Productive conversations take place as Ashes resolution moves closer

The marquee series between cricket’s oldest rivals is scheduled to begin in Brisbane on 8 December

Pa Sport Staff
Wednesday 06 October 2021 18:49
England captain Joe Root, left, is yet to commit to the Ashes tour but Australia counterpart Tim Paine is bullish it will go ahead (Mike Egerton/PA)
England captain Joe Root, left, is yet to commit to the Ashes tour but Australia counterpart Tim Paine is bullish it will go ahead (Mike Egerton/PA)

England and Australia inched closer to a resolution over the fate of this winter’s Ashes after productive conversations were held with all relevant stakeholders on Tuesday.

The marquee series between cricket’s oldest rivals is scheduled to begin in Brisbane on December 8 but it is understood Australia’s rigid Covid-19 restrictions has led to hesitation from several of those in the England camp.

Quarantine, bubble environments and access for families are among the prime concerns for the tourists although the PA news agency understands the most recent talks were more positive than a previous meeting on Sunday.

After the weekend consultation, the England and Wales Cricket Board seemed to cast a little doubt on the tour going ahead, but the outcome of the latest discussions indicates steps could be taken to assuage major issues.

The ECB said on Monday it is meeting later this week to decide “whether the conditions in place are sufficient for the tour to go ahead and enable the selection of a squad befitting a series of this significance”.

England captain Joe Root (centre) is among the players yet to commit to this winter’s Ashes (Tim Goode/PA)

England captain Joe Root last week refused to commit to travelling Down Under, even though he admitted he was “desperate” to do so, as he sought greater clarity about what would be expected on the trip.

Todd Greenberg, the chief executive of the Australian Cricketers’ Association, told The Age and The Sydney Morning Herald on Wednesday: “For the England players, they needed some level of surety from us that what’s happened in the previous three months is probably not indicative of what might happen in the next three.

“The long and the short of it, for me, is the England players have handled themselves really well, they’ve asked the right questions, they’ve been really professional in the way they’ve dealt with that and all credit to them.”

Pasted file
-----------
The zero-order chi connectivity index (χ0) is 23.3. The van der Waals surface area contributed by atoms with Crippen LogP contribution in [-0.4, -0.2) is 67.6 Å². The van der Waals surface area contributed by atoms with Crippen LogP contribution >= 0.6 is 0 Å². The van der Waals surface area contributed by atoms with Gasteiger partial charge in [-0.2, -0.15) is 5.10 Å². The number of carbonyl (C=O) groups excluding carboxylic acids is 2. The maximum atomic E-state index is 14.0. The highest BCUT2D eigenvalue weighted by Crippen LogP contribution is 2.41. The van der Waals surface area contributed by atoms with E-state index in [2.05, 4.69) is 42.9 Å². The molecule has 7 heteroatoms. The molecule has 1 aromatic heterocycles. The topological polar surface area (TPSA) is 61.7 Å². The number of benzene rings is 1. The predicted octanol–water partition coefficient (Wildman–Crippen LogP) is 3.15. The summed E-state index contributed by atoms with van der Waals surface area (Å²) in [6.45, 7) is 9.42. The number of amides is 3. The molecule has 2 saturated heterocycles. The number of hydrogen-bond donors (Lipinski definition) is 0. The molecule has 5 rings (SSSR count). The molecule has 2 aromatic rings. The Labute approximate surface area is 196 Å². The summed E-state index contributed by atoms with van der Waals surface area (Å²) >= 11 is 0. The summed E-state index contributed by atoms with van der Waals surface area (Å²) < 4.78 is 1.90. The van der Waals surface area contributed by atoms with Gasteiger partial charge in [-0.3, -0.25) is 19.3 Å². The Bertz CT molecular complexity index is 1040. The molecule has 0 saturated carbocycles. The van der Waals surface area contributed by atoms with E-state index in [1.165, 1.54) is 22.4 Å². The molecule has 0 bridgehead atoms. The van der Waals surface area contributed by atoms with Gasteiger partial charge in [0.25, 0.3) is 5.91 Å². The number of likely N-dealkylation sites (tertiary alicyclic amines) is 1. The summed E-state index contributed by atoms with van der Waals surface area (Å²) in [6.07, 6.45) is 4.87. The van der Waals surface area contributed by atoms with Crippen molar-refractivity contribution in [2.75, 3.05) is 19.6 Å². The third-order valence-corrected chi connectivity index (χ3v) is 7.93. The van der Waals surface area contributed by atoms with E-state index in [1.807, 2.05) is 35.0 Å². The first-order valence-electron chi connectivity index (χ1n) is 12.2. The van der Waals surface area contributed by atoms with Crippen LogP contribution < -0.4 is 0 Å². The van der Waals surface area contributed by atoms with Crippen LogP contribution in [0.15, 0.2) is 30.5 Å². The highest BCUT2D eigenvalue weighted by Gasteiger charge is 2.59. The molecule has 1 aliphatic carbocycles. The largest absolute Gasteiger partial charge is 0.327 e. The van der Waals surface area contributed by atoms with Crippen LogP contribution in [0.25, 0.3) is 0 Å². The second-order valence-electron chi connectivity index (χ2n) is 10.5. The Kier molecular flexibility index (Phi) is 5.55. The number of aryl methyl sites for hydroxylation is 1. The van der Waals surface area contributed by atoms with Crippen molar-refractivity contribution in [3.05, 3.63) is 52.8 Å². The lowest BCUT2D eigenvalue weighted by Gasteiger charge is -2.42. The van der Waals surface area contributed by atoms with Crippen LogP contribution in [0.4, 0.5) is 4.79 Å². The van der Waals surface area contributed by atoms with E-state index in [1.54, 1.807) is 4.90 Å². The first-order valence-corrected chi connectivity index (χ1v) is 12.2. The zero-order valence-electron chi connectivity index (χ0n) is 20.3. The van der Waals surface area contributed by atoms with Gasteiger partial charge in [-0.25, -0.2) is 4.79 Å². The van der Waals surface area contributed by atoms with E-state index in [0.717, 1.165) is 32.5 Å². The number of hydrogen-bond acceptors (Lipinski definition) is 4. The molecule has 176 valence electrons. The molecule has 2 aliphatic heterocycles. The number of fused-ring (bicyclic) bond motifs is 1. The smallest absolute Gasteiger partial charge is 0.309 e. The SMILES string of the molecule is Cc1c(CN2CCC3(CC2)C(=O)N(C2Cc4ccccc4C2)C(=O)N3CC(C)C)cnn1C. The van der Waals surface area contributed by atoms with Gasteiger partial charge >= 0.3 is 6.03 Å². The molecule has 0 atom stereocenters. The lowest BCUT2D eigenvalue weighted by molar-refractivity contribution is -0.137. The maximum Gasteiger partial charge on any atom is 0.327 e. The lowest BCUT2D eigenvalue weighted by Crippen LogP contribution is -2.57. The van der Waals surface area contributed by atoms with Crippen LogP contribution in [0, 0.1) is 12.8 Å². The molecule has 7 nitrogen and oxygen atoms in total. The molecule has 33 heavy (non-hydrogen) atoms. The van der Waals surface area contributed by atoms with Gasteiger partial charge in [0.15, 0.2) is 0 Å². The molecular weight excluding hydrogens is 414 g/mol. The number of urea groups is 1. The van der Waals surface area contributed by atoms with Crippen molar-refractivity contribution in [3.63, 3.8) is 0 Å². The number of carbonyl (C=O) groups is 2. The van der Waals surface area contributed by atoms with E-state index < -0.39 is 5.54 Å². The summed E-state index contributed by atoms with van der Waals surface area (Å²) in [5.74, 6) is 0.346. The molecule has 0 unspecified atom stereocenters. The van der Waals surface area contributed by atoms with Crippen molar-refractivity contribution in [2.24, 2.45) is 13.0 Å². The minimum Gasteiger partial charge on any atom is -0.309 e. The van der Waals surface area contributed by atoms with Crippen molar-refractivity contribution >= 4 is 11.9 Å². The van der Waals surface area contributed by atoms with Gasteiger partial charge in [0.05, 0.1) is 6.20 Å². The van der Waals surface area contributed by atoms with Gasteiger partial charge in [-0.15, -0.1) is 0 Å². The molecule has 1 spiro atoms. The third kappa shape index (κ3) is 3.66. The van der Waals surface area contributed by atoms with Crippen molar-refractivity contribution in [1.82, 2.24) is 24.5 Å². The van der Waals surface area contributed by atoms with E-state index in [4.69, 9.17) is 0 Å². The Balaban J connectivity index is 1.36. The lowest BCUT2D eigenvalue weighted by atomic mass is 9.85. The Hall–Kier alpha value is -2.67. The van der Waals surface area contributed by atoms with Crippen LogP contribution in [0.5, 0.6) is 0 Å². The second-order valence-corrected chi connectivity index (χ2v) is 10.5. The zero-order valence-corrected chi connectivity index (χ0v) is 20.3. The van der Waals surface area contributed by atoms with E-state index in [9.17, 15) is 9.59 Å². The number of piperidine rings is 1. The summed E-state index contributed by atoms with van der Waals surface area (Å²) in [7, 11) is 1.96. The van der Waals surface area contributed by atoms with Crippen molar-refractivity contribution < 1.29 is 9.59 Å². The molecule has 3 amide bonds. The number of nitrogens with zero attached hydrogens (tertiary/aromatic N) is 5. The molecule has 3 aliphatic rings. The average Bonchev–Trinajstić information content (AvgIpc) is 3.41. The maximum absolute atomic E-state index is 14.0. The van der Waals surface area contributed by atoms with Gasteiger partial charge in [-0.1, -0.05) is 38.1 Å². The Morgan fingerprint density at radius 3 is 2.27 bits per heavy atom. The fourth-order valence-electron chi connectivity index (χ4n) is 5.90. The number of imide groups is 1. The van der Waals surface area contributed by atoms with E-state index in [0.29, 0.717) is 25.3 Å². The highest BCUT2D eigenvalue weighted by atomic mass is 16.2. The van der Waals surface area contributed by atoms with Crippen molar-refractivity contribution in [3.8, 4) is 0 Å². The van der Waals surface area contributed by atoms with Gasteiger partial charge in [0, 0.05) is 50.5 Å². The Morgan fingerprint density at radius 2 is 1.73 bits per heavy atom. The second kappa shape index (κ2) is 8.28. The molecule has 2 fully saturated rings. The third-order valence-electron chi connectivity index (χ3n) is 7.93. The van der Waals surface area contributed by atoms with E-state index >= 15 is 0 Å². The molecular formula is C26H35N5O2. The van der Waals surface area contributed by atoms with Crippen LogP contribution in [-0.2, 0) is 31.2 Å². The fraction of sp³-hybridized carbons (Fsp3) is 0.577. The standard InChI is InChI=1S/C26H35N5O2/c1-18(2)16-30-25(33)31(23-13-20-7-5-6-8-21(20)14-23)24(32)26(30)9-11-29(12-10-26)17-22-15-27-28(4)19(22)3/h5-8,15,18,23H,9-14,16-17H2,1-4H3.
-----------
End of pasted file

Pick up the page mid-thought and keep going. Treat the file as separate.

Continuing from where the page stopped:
It's obviously a difficult situation for them. They've been dragged from pillar to post with their schedule over the last couple of months, so I can understand where they're coming from

Aaron Finch

The five Tests are slated to be held in different states, where each has its own coronavirus regulations to complicate matters, and the final match in Perth could be moved due to strict Western Australia restrictions.

Australia Test captain Tim Paine was last week bullish that there would be “a squad of England players coming here for the first Test on December 8” and his limited-overs counterpart Aaron Finch is similarly optimistic.

But speaking on a media call ahead of the T20 World Cup, Finch struck a more conciliatory tone than Paine, emphasising how much cricket England have played since the start of the pandemic – 20 Tests to Australia’s four.

Finch said on Wednesday: “I can really sympathise with them and I am glad everyone is coming to a resolution. The quarantine conditions sound really positive.

“It’s obviously a difficult situation for them. They’ve been dragged from pillar to post with their schedule over the last couple of months, so I can understand where they’re coming from.

“Having families around… especially in a pandemic – guys are on the road for a lot longer than what tours used to go (for), when you add on quarantine at the start and potentially at the end – so I sympathise fully with them. It is difficult.

“I think it is up to the individual. Personally I would do it but we have been in a different situation to England.

“They have played so much cricket in the last 18 months to two years. I can understand their want and need to have partners and families and as much comfort as they can. It is a really big issue.”

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